I recently spent a couple of hours at the DMV; it was time
to renew my driver’s license.  The place
was crowded with, in the words of the old Prayerbook, “all sorts and conditions”
of people.  It was a multiracial and multigenerational
melting pot.  Around me, people were
speaking in a variety of languages, including that version of English I
associate with New Jersey (it really is a different language, I think!).  Every imaginable style of dress and undress
was on display.  People had done things
with their hair I didn’t know could be done. 
Almost all of us were talking or texting or emailing on our smartphones.

Against stereotype, the DMV personnel were all friendly and
helpful. The younger woman who helped me was particularly kind.  After I took and passed (whew!) the vision and
road signage tests, she reviewed the information on my license to update my address,
phone number, height, weight, and organ donor information.  She also asked, ever so gently, “Mr. Sayles,
is it alright with you if I change the hair color we have listed from brown to
grey?”  I laughed and said to her, “I
think that’s the only honest thing to do, don’t you?”  She smiled and said, “But your eyes are still
brown.”  “They are,” I said, and I
thought, “At least that’s one thing that hasn’t changed.”  My eyes get more tired more quickly, and the magnification
I need for reading glasses goes slowly but steadily higher.  My eyes fill with tears of both grief and joy
more often than they used to, but, their color hasn’t changed.  It’s not something I’d not thought to be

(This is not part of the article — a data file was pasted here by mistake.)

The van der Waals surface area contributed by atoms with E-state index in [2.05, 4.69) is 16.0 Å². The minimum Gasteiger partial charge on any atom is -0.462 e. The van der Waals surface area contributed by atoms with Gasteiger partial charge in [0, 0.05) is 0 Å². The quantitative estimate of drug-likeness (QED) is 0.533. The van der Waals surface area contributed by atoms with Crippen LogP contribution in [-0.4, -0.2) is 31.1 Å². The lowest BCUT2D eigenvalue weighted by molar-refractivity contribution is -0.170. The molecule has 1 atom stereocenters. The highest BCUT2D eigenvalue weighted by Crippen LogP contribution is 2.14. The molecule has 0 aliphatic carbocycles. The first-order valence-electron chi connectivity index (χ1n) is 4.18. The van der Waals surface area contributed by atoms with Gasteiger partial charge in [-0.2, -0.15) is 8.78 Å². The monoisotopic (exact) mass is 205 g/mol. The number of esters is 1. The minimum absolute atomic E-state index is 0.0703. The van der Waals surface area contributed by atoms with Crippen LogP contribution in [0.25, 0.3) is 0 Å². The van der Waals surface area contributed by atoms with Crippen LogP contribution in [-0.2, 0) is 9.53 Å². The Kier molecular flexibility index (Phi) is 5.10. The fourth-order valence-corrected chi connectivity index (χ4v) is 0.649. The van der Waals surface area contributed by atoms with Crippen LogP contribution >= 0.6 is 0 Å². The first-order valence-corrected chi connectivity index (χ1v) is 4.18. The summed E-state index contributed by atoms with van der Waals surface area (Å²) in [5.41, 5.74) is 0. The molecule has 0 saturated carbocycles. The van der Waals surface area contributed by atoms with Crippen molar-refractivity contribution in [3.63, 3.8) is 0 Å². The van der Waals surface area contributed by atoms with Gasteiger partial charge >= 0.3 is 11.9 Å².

concerned about or grateful for before this last visit to the DMV.      
The expiration and renewal dates for drivers’ licenses are
tied, of course, to birthdays. In the interval between the last renewal and
this one, so much has happened to me, in me, and around me. The year between my
57th and 58th birthdays has especially been a whirlwind
of change and challenge. 
Last year at this time, I was in the early rounds of
chemotherapy; my body had not yet undergone much of the pain and weakness that
treatment would bring. 
I served as pastor of a wonderful church, but I was also aware
that cancer had made more insistent and urgent some questions I had long had about
the shape of my vocation (not just about “job” but about how, with my whole
life, I respond to God’s call). 
Last year at this time, I did not know how life-giving it
could be to come as close as I would come to death.
I hadn’t yet experienced what I am still learning about how
healing utter brokenness can be. 
I hadn’t yet discovered what I am now discovering about
vulnerability’s illusion-shattering and pride-breaking gifts. 
This year has given me a deeper assurance than I have ever
had that mercy does not crumble even though I do, that joy swims across the
river of my tears, and that love is more powerful than all the powers which
seem, for a time, to defeat it. 
When I was a toddler, I had a couple of corrective surgeries
to my eyes. In some ways, all the years since have been about learning to see—about finding vision, sharpening perception, and developing insight. My eyes are still brown, but I see differently
now, far differently even than a year ago. I am grateful, and I am curious about what I will see in the days